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Baron

Looking To Adopt A Rescue Horse

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I am currently looking at adopting a rescue horse. She is a 5 year old TWH mare. She come from a situation where the farm went under and she was malnurist. She and about 30 other horses ran wild. When she was rescued, she was given a 2 on the body index and had no human contact.

Fast forward 9 months, she has gain some weight, but still needs another 200 lbs. She is 15,2 hh, and currently at a trainer getting 30 days under her. She has decided to that people are good but still a little shy.

Her is the itch.... my wife wants her badly and is laying down guilt on me. She is hoping that I wont like the ride and that I will bow out. Mean while, she is being very... neutral.

Any thoughts?

Baron

Phoenix

post-58395-0-59507600-1388156095.jpg

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i don't quite understand the question. is the issue that you want the horse, but your wife wants her for her own? my husband and i shared a horse for a couple of years before finding him one of his own :confused0024: .

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I think this question is more marriage counselling than horse related. LOL!

You haven't said anything about either you or your wife's riding/horse husbandry experience. Any horse with just 30 days training is extremely green and will remain so for at least one hundred or more rides. That's the equivalent of riding that horse each and every day for more than three months. And those rides need to be under experienced hands to firm up the initial training and keep the horse physically and mentally moving in the right direction. Leaving the horse for 60 to 90 days training might be more appropriate in your situation. It'll still be green and need many more rides but it'll be a little harder (but not impossible) to screw it up with bad hands or little experience. Also spend some time with the trainer and learn what buttons he/she put on the horse.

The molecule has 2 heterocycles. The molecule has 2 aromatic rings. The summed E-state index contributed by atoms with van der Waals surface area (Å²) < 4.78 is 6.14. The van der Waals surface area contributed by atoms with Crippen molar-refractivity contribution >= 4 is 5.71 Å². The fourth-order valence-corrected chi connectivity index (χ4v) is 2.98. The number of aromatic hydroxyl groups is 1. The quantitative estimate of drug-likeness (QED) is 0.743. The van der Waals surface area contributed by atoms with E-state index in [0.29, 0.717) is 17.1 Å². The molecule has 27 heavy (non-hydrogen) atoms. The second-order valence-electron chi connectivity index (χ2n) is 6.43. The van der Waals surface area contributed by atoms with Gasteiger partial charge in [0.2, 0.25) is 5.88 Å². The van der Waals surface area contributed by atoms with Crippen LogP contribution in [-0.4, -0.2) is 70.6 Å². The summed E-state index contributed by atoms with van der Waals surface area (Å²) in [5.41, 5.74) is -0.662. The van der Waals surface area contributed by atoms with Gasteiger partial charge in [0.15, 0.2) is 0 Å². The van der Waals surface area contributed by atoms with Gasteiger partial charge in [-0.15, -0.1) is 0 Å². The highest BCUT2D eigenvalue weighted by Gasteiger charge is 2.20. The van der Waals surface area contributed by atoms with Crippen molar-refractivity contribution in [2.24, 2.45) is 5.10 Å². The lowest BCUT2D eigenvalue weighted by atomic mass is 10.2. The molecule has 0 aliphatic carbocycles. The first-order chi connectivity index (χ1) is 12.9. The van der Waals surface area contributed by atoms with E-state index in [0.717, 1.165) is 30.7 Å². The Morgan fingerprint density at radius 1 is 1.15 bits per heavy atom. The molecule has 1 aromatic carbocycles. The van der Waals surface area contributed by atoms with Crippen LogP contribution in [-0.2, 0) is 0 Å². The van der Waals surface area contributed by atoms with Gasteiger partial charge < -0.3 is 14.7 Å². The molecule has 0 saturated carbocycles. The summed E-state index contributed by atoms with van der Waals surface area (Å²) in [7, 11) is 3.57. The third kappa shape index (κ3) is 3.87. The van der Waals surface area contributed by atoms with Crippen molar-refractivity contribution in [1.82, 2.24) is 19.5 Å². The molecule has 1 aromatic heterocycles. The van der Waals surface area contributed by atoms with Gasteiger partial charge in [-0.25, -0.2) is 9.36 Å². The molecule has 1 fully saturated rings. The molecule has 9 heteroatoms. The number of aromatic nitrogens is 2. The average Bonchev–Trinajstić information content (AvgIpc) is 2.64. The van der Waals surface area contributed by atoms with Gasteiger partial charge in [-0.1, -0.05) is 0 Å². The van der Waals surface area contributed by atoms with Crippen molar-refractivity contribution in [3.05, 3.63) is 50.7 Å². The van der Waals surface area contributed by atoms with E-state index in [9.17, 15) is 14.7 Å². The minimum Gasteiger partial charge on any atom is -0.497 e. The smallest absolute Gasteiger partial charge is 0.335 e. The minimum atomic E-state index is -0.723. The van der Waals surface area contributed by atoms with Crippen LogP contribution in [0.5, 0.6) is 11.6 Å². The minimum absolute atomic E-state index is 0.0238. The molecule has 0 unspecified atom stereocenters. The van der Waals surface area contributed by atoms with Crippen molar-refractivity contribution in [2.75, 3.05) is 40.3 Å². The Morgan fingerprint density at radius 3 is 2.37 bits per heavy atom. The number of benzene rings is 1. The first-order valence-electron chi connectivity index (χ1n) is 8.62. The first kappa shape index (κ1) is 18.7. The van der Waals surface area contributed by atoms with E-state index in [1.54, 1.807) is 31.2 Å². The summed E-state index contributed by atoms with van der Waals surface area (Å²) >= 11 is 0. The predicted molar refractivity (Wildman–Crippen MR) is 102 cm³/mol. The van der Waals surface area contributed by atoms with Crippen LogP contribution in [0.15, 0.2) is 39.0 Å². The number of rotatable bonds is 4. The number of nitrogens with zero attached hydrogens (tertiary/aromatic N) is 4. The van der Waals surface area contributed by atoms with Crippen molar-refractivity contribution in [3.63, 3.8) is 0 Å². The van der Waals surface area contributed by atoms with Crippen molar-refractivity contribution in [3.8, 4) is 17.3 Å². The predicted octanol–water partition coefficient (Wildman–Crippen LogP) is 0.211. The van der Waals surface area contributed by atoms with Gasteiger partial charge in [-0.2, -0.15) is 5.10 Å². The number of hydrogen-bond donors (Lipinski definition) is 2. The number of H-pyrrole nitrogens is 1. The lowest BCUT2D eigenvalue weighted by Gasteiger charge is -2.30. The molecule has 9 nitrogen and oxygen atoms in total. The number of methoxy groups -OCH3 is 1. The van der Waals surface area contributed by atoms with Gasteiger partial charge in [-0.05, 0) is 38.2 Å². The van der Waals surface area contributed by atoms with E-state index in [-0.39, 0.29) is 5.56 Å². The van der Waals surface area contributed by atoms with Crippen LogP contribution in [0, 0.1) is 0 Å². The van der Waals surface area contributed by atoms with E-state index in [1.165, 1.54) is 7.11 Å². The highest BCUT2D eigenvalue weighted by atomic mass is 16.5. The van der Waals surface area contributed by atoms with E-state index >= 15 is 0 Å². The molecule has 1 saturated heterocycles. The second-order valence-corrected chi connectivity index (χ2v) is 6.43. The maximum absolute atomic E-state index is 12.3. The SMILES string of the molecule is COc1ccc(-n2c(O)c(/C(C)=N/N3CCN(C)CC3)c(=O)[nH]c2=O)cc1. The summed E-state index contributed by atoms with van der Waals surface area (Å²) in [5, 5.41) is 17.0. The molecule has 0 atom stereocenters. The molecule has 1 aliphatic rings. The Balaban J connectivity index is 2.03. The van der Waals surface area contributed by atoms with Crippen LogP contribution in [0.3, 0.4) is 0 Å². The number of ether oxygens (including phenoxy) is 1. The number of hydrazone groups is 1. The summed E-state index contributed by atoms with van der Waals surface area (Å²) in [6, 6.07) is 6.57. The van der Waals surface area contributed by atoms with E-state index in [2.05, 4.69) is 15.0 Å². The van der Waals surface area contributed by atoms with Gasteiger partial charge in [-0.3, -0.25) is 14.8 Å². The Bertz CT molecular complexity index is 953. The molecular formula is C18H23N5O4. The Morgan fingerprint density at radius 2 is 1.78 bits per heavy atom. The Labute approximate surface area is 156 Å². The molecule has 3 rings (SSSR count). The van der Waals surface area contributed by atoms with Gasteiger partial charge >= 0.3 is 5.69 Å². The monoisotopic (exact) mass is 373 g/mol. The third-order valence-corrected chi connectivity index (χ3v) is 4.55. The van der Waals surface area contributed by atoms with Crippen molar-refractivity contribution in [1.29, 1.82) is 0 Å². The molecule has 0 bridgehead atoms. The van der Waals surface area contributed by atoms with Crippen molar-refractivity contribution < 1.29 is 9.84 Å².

Once you get the horse back and both of you have the opportunity to get a few rides on it you'll probably answer your own question about whose horse it really is. ~FH

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She actually has 25 years of experience of riding and has said that her 23 year old spotted saddle needs to be retired. The horse we got for her at 2 1/2 years old is still to small for her. So, the reality is that the horse is going to be hers FH.

You are right. This has now become marriage counseling. lol

I guess what I was looking for was advise with a rescue horse and all. This is our first rescue horse and this is going to be a learning experience.

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Rescue horses are rescue horses for a reason... or several reasons. Health issues, training issues, emotional issues and possibly several of each. It's commendable you chose to give one a second chance. Even though you've known her for almost a year, the pressure of training followed by the new pressure of regular riding may uncover some behavior you haven't seen before. So just be patient, work at the horse's speed and not the human clock. Be fair to the horse and reward her trust as it continues to develop. ~FH

Edited by FloridaHorseman

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This horse was rescued and 9 months later it still needs to gain 200 lbs? It doesn't sound like she is being fed properly....after 9 months of being rescued that horse should be at a good weight.

There may be nothing wrong with this horse other then it had not been fed enough since the farm went under. I'm guessing the people didn't have the money to feed their horses or have pasture to sustain them.

Depending on how experienced your wife is and how well the horse does in training.....30 days could very well be good enough. Yes horses are still green after only 30 days but some do real well with that. If I were you I would be spending some time at the trainers to see how well this horse is doing. See if you or your wife are able to spend some time with the horse to see how well you get along with it.